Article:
World War I and Afterward: Upheaval, Repression and Terror

Ruff, Allen

Publisher:  Against the Current
Date Written:  01/11/2017
Year Published:  2017  
Resource Type:  Article
Cx Number:  CX21712

Following the April 1917 U.S. entry into World War I, a massive months-long strike wave occurred as workers in those industries, booming with wartime orders demanded improved conditions and better wages that were rapidly being outstripped by war-bred price increases.



Fanned by the administration's war propaganda agency, the Committee on Public Information (CPI) and a reactionary press, mass public sentiment rapidly came to label any and all radical activity -- that of the Industrial Workers of the World (IWW), antiwar socialists and anarchists, and Black resistance to increasing white supremacist violence throughout the period -- as the result of Bolshevik subversion. The reality, of course, was that the revolutionary Left did not create the unrest.

The immediate postwar period witnessed one of the greatest strike waves in the country's history -- a veritable "epidemic of strikes" far greater than that of 1917 with over 3,630 recorded stoppages (an average of nearly ten a day) involving more than 4,000,000 workers, or nearly a fifth of the non-agricultural work force, during 1919 alone.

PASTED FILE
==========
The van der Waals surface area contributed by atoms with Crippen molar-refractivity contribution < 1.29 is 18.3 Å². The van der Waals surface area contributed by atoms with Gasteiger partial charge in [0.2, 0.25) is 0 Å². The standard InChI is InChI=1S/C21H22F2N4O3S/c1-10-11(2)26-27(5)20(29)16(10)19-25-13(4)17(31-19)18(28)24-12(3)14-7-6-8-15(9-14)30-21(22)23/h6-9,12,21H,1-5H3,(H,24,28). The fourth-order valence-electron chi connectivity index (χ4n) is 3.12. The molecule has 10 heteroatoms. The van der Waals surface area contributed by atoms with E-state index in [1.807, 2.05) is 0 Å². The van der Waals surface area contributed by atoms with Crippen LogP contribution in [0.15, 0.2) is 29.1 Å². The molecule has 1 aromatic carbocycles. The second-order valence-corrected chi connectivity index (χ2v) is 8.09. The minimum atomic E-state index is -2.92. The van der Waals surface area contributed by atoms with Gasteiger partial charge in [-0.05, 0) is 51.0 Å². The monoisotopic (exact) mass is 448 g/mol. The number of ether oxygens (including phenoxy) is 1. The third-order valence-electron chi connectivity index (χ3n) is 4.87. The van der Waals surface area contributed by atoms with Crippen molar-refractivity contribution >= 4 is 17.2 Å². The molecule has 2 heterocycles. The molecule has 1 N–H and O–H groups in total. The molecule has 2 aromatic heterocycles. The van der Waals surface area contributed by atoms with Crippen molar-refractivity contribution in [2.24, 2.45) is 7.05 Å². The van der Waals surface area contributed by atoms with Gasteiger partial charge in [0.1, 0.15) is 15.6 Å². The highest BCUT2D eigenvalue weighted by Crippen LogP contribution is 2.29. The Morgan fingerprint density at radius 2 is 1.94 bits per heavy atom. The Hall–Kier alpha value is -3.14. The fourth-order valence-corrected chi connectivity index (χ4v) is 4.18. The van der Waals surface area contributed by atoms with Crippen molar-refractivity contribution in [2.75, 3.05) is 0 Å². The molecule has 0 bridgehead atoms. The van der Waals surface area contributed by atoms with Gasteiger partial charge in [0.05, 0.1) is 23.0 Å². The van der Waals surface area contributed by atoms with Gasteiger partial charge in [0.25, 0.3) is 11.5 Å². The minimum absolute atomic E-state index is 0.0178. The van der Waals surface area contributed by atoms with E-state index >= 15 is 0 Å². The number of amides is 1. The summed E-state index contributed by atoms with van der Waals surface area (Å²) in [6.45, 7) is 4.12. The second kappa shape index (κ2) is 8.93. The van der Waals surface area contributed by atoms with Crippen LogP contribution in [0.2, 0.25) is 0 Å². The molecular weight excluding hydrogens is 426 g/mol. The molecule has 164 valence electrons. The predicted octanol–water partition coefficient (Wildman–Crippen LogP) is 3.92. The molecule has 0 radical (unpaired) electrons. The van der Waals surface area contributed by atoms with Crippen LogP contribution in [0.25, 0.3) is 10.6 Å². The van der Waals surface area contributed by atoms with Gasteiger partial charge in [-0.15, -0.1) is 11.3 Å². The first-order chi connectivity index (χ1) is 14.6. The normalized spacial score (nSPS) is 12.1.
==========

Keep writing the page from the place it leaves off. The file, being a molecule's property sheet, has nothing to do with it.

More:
That insurgency resulted from a number of factors, all related to the rapid but unplanned industrial reconversion to a "peace economy;" most significant among them the decline in real incomes due to continuing cost of living increases. Though workers in manufacturing had doubled their average earnings between 1914 and 1919 and real wages were 19% higher in 1919 than in 1915, industrial workers were only able to keep up with increases in the cost of necessities through full employment supplemented by overtime pay and bonuses. (Food prices, for example, more than doubled between 1915 and 1920, and clothing costs more than tripled.)
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